12. ^ "209,585: Rise of the Open". CrossFit Games. March 26, 2014.
  13. ^ "INSIDE THE LEADERBOARD: TO SCALE, OR NOT TO SCALE". CrossFit Games. April 7, 2016.
  14. ^ "2017 OPEN RECAP". CrossFit Games. March 29, 2017.
  15. ^ "Open Success Stories". CrossFit Games. Retrieved 2018-05-30.
  16. ^ "CrossFit Games moving to Madison". Wisconsin State Journal. November 21, 2016.
  17. ^ a b "CHANGE IS COMING TO THE 2018 SEASON". CrossFit Games. November 30, 2017.
  18. ^ "How Greg Glassman is Reshaping the CrossFit Games". MorningChalkUp.com. August 23, 2018.
  19. ^ "CrossFit Announces Four More Sanctioned Events on Four Continents". prnewswire.com. September 24, 2018.
  20. ^ "2020 CrossFit Open Registration Numbers Down From Last Year". Fitness Volt. October 15, 2019.
  21. ^ a b c d e "2019 CrossFit Games Rulebook". CrossFit Games. Retrieved January 8, 2019.
  22. ^ "CrossFit's Relationship with Reebok Enhances Its Financial and Commercial Credibility". Forbes. July 22, 2011.
  23. ^ "CrossFit Games Prize Purse Grows". CrossFit Games. July 7, 2014.
  24. ^ "About the Games". CrossFit Games. Retrieved 2016-04-06.
  25. ^ "The CrossFit Open 2019: Out with the Old, In With The New". WodPrep.com. January 16, 2019.
  26. ^ "Santionals". CrossFit Games. Retrieved April 6, 2019.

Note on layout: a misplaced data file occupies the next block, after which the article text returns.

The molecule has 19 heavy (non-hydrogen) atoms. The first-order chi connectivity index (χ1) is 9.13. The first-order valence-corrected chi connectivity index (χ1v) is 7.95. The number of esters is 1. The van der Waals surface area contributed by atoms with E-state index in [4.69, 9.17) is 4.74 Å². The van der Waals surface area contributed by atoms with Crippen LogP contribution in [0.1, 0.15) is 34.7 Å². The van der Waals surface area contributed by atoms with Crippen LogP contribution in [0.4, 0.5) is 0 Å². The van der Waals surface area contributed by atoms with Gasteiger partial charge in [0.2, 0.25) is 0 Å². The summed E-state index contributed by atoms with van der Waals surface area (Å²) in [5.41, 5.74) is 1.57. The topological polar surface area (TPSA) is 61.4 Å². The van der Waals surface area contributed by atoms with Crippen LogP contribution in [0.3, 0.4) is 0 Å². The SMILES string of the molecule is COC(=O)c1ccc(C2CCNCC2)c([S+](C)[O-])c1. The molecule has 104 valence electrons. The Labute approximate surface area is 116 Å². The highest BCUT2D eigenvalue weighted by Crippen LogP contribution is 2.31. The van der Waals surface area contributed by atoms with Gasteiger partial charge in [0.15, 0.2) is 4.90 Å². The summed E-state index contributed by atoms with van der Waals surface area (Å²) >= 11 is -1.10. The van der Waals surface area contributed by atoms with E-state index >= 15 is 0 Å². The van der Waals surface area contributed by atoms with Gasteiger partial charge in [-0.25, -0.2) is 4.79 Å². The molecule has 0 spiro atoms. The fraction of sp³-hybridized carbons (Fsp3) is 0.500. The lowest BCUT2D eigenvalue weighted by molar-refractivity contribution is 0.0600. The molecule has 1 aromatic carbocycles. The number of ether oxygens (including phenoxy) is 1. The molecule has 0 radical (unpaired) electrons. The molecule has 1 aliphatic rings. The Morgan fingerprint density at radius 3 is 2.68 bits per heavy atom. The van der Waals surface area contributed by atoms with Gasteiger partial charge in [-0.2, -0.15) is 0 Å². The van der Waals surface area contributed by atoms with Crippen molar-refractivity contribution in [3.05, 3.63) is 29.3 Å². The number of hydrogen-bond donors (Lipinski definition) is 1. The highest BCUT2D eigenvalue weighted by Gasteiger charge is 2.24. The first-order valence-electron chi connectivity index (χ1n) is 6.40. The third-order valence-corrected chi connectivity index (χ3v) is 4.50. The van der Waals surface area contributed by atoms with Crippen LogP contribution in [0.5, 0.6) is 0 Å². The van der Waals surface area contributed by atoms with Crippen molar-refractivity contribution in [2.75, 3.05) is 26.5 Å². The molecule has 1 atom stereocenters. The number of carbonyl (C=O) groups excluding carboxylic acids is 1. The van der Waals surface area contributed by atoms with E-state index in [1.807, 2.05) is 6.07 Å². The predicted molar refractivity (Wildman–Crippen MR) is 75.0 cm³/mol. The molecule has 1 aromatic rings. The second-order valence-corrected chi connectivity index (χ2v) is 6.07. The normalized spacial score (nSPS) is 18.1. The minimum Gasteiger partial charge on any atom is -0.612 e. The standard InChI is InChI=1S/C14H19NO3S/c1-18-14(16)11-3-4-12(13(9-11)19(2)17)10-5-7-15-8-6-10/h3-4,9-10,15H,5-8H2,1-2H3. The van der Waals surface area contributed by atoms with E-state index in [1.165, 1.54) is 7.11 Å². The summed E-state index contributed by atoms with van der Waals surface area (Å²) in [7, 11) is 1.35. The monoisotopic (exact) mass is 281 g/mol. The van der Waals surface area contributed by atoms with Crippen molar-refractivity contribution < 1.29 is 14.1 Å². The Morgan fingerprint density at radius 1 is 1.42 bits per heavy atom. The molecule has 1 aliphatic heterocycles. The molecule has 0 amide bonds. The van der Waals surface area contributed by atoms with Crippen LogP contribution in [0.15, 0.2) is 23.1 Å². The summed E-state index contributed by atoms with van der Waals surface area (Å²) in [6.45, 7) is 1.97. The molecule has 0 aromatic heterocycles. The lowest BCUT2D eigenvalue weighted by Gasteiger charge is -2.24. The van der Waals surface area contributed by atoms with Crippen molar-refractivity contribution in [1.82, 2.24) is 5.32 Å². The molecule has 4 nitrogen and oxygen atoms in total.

27. ^ "The Definitive Guide to Qualifying for 2019-2020 Season Sanctionals". Morning Chalk Up. September 11, 2019.
  28. ^ "Affiliate Cup Registration Opens Monday, May 11th". games2009.crossfit.com. May 10, 2009.
  29. ^ "2017 REEBOK CROSSFIT GAMES SEASON SCHEDULE". CrossFit Games. November 15, 2016.
  30. ^ a b Lydia Bailey (July 13, 2015). "CrossFit bans Nike shoe". Men's Fitness.
  31. ^ Brendan Dunne (July 28, 2015). "Nike Isn't Done Bullying Reebok Over CrossFit". Sole Collector.
  32. ^ Joseph Serna (July 15, 2016). "CrossFit Games come under fire for awarding Glocks as prizes". Los Angeles Times.
  33. ^ JamesMichael Nichols (July 25, 2016). "Anti-Gun LGBT Group Shuts Down Two CrossFit Locations Over Gun Giveaway". Huffington Post.
  34. ^ "ESPN & the CrossFit Games: How It All Started & What It Means Now (+ the 2015 TV Schedule)". BoxLife Magazine. Retrieved 2017-08-14.
  35. ^ "CrossFit Games Expand Pursuit of 'Fittest on Earth' With New Network Partner, New Venue". Sports Video Group. Retrieved 2017-08-14.
  36. ^ a b c d "CrossFit Games Leaderboard". Retrieved October 13, 2015.
  37. ^ "Five More Athletes Fail Drug Tests at 2019 CrossFit Games". boxrox.com. November 18, 2019. Retrieved November 18, 2019.
  38. ^ "RICKY GARARD DISQUALIFIED". games.crossfit.com. October 3, 2017. Retrieved 4 October 2017.

External links[edit]